Chapter 36 Part 2

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After Sander’s pronouncement, the duke was the first to speak. “I like you, Sander, and I think you’d make a formidable enemy. But to go up against the Paladins, I’d have to be insane. Why should I risk my neck?”

“Because,” said Sander, “the High Commander did not name Sam of Haywood a traitor; he named Lady Samantha, daughter of the seventeenth duke of Haywood.”

A wave of shame and self-loathing swept over Sam. The High Commander had made it so that she didn’t belong anywhere—she couldn’t be a Paladin trainee or her father’s heir. And Sander had gravely miscalculated. “I told you not to use me as leverage. His Grace will not go to war on my behalf.” For once, she wouldn’t even blame him.

Sander’s eyes glinted, his gaze latching onto the Duke of Haywood. “His Grace just learned that the daughter he thought was dead is alive. If he sides with the High Commander, he is condemning his daughter to die another death.”

The duke leapt up from the table, spilling his wine in the process. “Are you threatening Samantha?”

“No,” said Sander calmly. “I’m stating the reality. If the Uriel have any hope of winning this war, we will need Haywood’s support. And if we lose, your daughter will die. The High Commander will see to that.”

“For what it’s worth,” said Braeden. Her heart jumped at the sound of his voice. “The High Commander is not a good man. If morality factors at all into your decision, Your Grace, then you would be wise to throw in your lot with the Uriel.”

The duke glared down at him. “Explain yourself, boy.”

“I speak of the demons, Your Grace. They do the High Commander’s bidding.”

“What madness is this?” asked Sander, his calm façade gone. Apparently this was as much news to him as it was to Sam. “How do you know he can do such a thing?”

Braeden raised his head. For a fraction of a second, his eyes lingered on Sam, and then he looked away. “Because he can make me do his bidding, too.”

The duke dropped back down in his chair with a dazed expression, and even Sander seemed rattled. Sam wondered what else she’d missed while she’d languished in the infirmary. What secrets was Braeden hiding? Had he kept them from Tristan, too, or was she in the dark alone?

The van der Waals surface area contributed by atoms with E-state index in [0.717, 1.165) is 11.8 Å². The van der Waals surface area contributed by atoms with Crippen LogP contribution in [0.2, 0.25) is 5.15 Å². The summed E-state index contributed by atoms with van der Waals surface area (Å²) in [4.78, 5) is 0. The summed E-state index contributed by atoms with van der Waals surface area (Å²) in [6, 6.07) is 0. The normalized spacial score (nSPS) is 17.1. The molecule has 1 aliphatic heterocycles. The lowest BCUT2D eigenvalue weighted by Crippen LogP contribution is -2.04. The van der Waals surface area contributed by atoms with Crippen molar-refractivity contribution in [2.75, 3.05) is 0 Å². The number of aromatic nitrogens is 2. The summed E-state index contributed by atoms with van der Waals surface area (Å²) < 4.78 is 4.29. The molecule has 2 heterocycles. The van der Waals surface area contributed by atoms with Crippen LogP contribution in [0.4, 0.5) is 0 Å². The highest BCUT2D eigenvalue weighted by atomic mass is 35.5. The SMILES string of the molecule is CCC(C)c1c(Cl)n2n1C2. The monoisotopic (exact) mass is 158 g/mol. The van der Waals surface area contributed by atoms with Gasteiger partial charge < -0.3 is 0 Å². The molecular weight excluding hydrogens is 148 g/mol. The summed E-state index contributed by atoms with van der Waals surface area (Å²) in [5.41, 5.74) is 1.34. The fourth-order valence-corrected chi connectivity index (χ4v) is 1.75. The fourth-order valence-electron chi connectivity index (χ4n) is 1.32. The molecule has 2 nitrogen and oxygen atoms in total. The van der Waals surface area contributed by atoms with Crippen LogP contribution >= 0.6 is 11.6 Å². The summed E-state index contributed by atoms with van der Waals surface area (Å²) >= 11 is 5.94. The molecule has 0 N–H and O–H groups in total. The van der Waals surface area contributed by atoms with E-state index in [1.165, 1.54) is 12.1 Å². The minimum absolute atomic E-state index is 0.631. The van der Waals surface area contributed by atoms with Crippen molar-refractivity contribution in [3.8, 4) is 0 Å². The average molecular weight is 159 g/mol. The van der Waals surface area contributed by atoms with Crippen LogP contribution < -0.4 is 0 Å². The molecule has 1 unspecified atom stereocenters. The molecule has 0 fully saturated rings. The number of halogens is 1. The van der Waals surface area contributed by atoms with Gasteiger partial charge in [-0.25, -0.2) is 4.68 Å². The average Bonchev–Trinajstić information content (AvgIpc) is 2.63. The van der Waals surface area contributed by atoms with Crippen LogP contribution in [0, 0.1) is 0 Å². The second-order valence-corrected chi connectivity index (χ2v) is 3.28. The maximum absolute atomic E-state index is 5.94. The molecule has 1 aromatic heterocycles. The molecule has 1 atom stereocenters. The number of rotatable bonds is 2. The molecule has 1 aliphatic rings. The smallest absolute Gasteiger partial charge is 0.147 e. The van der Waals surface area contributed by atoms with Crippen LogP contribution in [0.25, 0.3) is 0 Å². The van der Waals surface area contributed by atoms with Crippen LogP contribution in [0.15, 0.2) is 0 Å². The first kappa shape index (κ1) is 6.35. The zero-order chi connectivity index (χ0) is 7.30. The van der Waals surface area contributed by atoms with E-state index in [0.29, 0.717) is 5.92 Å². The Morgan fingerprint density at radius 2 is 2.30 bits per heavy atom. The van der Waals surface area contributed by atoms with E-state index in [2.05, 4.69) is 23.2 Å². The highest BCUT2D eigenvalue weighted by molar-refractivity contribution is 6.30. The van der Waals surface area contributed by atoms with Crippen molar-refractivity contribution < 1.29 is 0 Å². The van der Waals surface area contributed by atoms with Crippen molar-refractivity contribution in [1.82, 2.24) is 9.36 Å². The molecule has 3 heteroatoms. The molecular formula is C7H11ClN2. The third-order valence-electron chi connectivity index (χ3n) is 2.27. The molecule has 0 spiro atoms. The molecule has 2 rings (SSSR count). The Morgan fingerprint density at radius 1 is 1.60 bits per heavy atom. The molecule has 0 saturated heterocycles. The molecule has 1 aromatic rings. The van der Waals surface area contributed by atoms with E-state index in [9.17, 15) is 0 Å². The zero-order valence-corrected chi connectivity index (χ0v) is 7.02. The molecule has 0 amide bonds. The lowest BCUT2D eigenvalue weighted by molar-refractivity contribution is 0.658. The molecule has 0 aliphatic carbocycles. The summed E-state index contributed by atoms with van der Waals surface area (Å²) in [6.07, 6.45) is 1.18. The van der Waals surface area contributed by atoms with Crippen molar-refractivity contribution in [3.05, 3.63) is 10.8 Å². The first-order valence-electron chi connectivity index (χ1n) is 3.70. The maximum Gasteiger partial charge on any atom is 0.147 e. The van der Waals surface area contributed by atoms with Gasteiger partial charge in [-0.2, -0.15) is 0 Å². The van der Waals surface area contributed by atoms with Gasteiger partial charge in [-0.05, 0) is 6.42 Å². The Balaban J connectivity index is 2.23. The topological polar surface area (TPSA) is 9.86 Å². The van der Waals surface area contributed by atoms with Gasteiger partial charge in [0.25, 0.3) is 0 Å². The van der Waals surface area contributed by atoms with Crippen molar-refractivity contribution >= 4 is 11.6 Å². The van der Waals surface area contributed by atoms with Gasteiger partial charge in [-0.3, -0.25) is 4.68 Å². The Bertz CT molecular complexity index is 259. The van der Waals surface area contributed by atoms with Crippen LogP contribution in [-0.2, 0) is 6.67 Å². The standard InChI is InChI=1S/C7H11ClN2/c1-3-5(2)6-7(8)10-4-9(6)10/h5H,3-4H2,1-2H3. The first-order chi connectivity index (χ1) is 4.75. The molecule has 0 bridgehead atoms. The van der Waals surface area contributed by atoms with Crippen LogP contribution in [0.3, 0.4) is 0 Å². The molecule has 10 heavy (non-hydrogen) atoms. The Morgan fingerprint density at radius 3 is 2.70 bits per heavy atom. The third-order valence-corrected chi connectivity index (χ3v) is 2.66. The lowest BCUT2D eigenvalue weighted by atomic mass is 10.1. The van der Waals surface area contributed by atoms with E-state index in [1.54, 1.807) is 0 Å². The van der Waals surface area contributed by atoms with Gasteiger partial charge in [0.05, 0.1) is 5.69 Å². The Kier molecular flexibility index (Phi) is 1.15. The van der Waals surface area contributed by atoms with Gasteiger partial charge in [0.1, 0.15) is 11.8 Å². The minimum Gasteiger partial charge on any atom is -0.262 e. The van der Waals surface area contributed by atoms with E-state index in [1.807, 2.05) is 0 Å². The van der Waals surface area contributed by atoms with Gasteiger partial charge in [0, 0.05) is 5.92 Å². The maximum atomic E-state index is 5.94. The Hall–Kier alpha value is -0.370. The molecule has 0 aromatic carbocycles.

Tristan rubbed at the back of his neck. “What is it you want with me, Sander? I am no duke, and I have no army I can offer you.”

“I do not need you to bring an army,” said Sander. “I want you to join mine.” He nodded at Braeden and Sam. “All of you.”

“Yes,” said Sam. Oh gods, yes. She would have a place in the world again. She would be a Uriel.

The duke scowled menacingly at her and at Sander. “You invite my daughter into your army? I forbid it.”

Sam lifted her chin. “Too little, too late, Your Grace, for you to pretend to be my father.” While she still faced her father, her eyes shifted to Braeden. “Forbid whatever you want, but I will follow my heart.” Braeden didn’t look at her but his cheeks colored under her gaze. She sighed and then stood up from the table, bowing, as a man would. “Sander, I am yours, if you will have me.”

 “I won’t stand by and watch you get yourself killed!” the duke yelled, his face mottled and red.

“So don’t,” said Sander. “Lend your army’s strength to ours.”

Tristan added, more softly, “Sam is a fine swordsman, Your Grace. I’ve seen no better. And if it gives you any comfort, I will join the Uriel, too.” He twisted in his seat, facing Sander. “Thank you, sir, for this second chance. But my conscience tells me that I cannot accept your offer without saying this first: the Paladins do not all share the High Commander’s vision—whatever it is—and I count many of them as my friends. I became a Paladin because I wanted to fight demons; I have no wish to fight good men.”

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